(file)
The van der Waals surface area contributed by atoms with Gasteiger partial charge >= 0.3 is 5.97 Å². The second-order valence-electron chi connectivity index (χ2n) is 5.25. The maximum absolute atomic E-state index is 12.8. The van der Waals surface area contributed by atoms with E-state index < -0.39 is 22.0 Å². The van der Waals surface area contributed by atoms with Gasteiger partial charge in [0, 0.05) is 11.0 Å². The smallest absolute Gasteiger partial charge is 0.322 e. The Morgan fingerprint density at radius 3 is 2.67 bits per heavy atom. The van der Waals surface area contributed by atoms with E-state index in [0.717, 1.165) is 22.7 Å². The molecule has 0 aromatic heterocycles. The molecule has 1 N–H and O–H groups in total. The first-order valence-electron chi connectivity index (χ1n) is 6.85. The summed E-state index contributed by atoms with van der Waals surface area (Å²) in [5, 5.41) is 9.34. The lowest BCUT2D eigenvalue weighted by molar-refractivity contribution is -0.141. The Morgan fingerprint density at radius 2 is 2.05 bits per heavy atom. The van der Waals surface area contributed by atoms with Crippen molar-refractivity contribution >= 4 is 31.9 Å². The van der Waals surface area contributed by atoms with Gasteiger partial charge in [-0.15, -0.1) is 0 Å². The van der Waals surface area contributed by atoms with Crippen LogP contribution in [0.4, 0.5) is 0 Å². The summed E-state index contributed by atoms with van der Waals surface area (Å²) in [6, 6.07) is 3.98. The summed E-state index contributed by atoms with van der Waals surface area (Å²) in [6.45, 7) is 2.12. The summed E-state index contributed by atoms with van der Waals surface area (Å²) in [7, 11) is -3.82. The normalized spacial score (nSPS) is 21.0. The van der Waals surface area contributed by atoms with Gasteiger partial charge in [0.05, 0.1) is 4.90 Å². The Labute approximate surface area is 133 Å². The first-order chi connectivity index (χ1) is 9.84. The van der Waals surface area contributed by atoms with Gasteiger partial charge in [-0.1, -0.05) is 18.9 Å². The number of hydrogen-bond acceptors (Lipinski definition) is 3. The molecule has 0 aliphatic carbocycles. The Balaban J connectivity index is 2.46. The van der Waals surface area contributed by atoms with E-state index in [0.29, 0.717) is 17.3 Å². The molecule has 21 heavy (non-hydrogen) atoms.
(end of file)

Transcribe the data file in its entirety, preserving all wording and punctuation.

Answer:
The van der Waals surface area contributed by atoms with Gasteiger partial charge >= 0.3 is 5.97 Å². The second-order valence-electron chi connectivity index (χ2n) is 5.25. The maximum absolute atomic E-state index is 12.8. The van der Waals surface area contributed by atoms with E-state index < -0.39 is 22.0 Å². The van der Waals surface area contributed by atoms with Gasteiger partial charge in [0, 0.05) is 11.0 Å². The smallest absolute Gasteiger partial charge is 0.322 e. The Morgan fingerprint density at radius 3 is 2.67 bits per heavy atom. The van der Waals surface area contributed by atoms with E-state index in [0.717, 1.165) is 22.7 Å². The molecule has 0 aromatic heterocycles. The molecule has 1 N–H and O–H groups in total. The first-order valence-electron chi connectivity index (χ1n) is 6.85. The summed E-state index contributed by atoms with van der Waals surface area (Å²) in [5, 5.41) is 9.34. The lowest BCUT2D eigenvalue weighted by molar-refractivity contribution is -0.141. The Morgan fingerprint density at radius 2 is 2.05 bits per heavy atom. The van der Waals surface area contributed by atoms with Crippen molar-refractivity contribution >= 4 is 31.9 Å². The van der Waals surface area contributed by atoms with Gasteiger partial charge in [-0.15, -0.1) is 0 Å². The van der Waals surface area contributed by atoms with Crippen LogP contribution in [0.4, 0.5) is 0 Å². The summed E-state index contributed by atoms with van der Waals surface area (Å²) in [6, 6.07) is 3.98. The summed E-state index contributed by atoms with van der Waals surface area (Å²) in [6.45, 7) is 2.12. The summed E-state index contributed by atoms with van der Waals surface area (Å²) in [7, 11) is -3.82. The normalized spacial score (nSPS) is 21.0. The van der Waals surface area contributed by atoms with Gasteiger partial charge in [0.05, 0.1) is 4.90 Å². The Labute approximate surface area is 133 Å². The first-order chi connectivity index (χ1) is 9.84. The van der Waals surface area contributed by atoms with Gasteiger partial charge in [-0.1, -0.05) is 18.9 Å². The number of hydrogen-bond acceptors (Lipinski definition) is 3. The molecule has 0 aliphatic carbocycles. The Balaban J connectivity index is 2.46. The van der Waals surface area contributed by atoms with E-state index in [0.29, 0.717) is 17.3 Å². The molecule has 21 heavy (non-hydrogen) atoms.